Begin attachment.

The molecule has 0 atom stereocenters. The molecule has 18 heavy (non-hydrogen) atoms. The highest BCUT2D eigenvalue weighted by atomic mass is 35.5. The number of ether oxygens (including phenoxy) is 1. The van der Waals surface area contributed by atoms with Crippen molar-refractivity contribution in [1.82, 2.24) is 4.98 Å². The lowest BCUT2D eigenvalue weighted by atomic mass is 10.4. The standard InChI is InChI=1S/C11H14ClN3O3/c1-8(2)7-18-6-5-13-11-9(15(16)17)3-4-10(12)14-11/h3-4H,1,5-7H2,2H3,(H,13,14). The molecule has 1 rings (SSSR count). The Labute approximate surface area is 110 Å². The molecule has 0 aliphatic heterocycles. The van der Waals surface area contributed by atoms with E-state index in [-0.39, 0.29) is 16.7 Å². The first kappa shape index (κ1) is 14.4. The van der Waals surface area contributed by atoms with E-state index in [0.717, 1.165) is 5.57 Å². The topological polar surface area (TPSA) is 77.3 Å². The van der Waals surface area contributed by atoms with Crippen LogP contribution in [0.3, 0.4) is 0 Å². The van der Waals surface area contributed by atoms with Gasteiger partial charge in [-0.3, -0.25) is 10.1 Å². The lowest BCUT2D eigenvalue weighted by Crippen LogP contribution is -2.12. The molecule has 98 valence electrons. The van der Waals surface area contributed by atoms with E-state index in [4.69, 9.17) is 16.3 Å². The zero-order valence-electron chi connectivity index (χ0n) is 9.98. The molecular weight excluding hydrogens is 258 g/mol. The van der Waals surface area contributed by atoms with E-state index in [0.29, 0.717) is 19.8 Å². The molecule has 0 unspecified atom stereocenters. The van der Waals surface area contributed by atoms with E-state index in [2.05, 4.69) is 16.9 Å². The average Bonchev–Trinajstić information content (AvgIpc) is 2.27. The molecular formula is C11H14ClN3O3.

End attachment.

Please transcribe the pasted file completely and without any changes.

The molecule has 0 atom stereocenters. The molecule has 18 heavy (non-hydrogen) atoms. The highest BCUT2D eigenvalue weighted by atomic mass is 35.5. The number of ether oxygens (including phenoxy) is 1. The van der Waals surface area contributed by atoms with Crippen molar-refractivity contribution in [1.82, 2.24) is 4.98 Å². The lowest BCUT2D eigenvalue weighted by atomic mass is 10.4. The standard InChI is InChI=1S/C11H14ClN3O3/c1-8(2)7-18-6-5-13-11-9(15(16)17)3-4-10(12)14-11/h3-4H,1,5-7H2,2H3,(H,13,14). The molecule has 1 rings (SSSR count). The Labute approximate surface area is 110 Å². The molecule has 0 aliphatic heterocycles. The van der Waals surface area contributed by atoms with E-state index in [-0.39, 0.29) is 16.7 Å². The first kappa shape index (κ1) is 14.4. The van der Waals surface area contributed by atoms with E-state index in [0.717, 1.165) is 5.57 Å². The topological polar surface area (TPSA) is 77.3 Å². The van der Waals surface area contributed by atoms with Crippen LogP contribution in [0.3, 0.4) is 0 Å². The van der Waals surface area contributed by atoms with Gasteiger partial charge in [-0.3, -0.25) is 10.1 Å². The lowest BCUT2D eigenvalue weighted by Crippen LogP contribution is -2.12. The molecule has 98 valence electrons. The van der Waals surface area contributed by atoms with E-state index in [4.69, 9.17) is 16.3 Å². The zero-order valence-electron chi connectivity index (χ0n) is 9.98. The molecular weight excluding hydrogens is 258 g/mol. The van der Waals surface area contributed by atoms with E-state index in [0.29, 0.717) is 19.8 Å². The molecule has 0 unspecified atom stereocenters. The van der Waals surface area contributed by atoms with E-state index in [2.05, 4.69) is 16.9 Å². The average Bonchev–Trinajstić information content (AvgIpc) is 2.27. The molecular formula is C11H14ClN3O3.